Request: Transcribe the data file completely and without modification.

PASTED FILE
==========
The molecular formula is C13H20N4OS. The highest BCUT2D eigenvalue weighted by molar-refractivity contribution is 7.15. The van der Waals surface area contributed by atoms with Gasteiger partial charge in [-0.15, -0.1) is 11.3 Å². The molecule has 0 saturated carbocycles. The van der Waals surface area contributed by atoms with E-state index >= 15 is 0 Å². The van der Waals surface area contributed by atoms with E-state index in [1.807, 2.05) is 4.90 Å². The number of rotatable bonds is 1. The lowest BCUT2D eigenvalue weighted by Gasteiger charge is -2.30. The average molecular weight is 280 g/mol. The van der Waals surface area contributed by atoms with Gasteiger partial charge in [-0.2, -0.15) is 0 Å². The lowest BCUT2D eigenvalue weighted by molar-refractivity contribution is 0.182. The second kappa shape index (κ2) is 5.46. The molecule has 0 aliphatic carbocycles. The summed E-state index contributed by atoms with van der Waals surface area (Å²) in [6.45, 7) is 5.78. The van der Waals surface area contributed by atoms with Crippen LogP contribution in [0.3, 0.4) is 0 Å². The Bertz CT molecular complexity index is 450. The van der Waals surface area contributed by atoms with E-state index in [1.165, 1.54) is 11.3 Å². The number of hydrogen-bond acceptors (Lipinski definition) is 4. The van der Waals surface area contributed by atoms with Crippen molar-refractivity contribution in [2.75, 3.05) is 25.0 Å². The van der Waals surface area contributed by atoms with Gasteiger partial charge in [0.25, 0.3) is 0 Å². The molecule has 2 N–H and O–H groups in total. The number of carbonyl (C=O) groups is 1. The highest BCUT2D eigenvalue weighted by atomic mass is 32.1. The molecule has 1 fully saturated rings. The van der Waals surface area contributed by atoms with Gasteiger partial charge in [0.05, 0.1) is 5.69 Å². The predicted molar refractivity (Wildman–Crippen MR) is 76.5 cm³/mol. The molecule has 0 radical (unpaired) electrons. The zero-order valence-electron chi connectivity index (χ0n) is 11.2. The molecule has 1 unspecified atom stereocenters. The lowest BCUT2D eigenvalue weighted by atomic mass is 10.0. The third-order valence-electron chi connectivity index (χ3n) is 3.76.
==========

The molecular formula is C13H20N4OS. The highest BCUT2D eigenvalue weighted by molar-refractivity contribution is 7.15. The van der Waals surface area contributed by atoms with Gasteiger partial charge in [-0.15, -0.1) is 11.3 Å². The molecule has 0 saturated carbocycles. The van der Waals surface area contributed by atoms with E-state index >= 15 is 0 Å². The van der Waals surface area contributed by atoms with E-state index in [1.807, 2.05) is 4.90 Å². The number of rotatable bonds is 1. The lowest BCUT2D eigenvalue weighted by Gasteiger charge is -2.30. The average molecular weight is 280 g/mol. The van der Waals surface area contributed by atoms with Gasteiger partial charge in [-0.2, -0.15) is 0 Å². The lowest BCUT2D eigenvalue weighted by molar-refractivity contribution is 0.182. The second kappa shape index (κ2) is 5.46. The molecule has 0 aliphatic carbocycles. The summed E-state index contributed by atoms with van der Waals surface area (Å²) in [6.45, 7) is 5.78. The van der Waals surface area contributed by atoms with Crippen LogP contribution in [0.3, 0.4) is 0 Å². The Bertz CT molecular complexity index is 450. The van der Waals surface area contributed by atoms with E-state index in [1.165, 1.54) is 11.3 Å². The number of hydrogen-bond acceptors (Lipinski definition) is 4. The van der Waals surface area contributed by atoms with Crippen molar-refractivity contribution in [2.75, 3.05) is 25.0 Å². The van der Waals surface area contributed by atoms with Gasteiger partial charge in [0.25, 0.3) is 0 Å². The molecule has 2 N–H and O–H groups in total. The number of carbonyl (C=O) groups is 1. The highest BCUT2D eigenvalue weighted by atomic mass is 32.1. The molecule has 1 fully saturated rings. The van der Waals surface area contributed by atoms with Gasteiger partial charge in [0.05, 0.1) is 5.69 Å². The predicted molar refractivity (Wildman–Crippen MR) is 76.5 cm³/mol. The molecule has 0 radical (unpaired) electrons. The zero-order valence-electron chi connectivity index (χ0n) is 11.2. The molecule has 1 unspecified atom stereocenters. The lowest BCUT2D eigenvalue weighted by atomic mass is 10.0. The third-order valence-electron chi connectivity index (χ3n) is 3.76.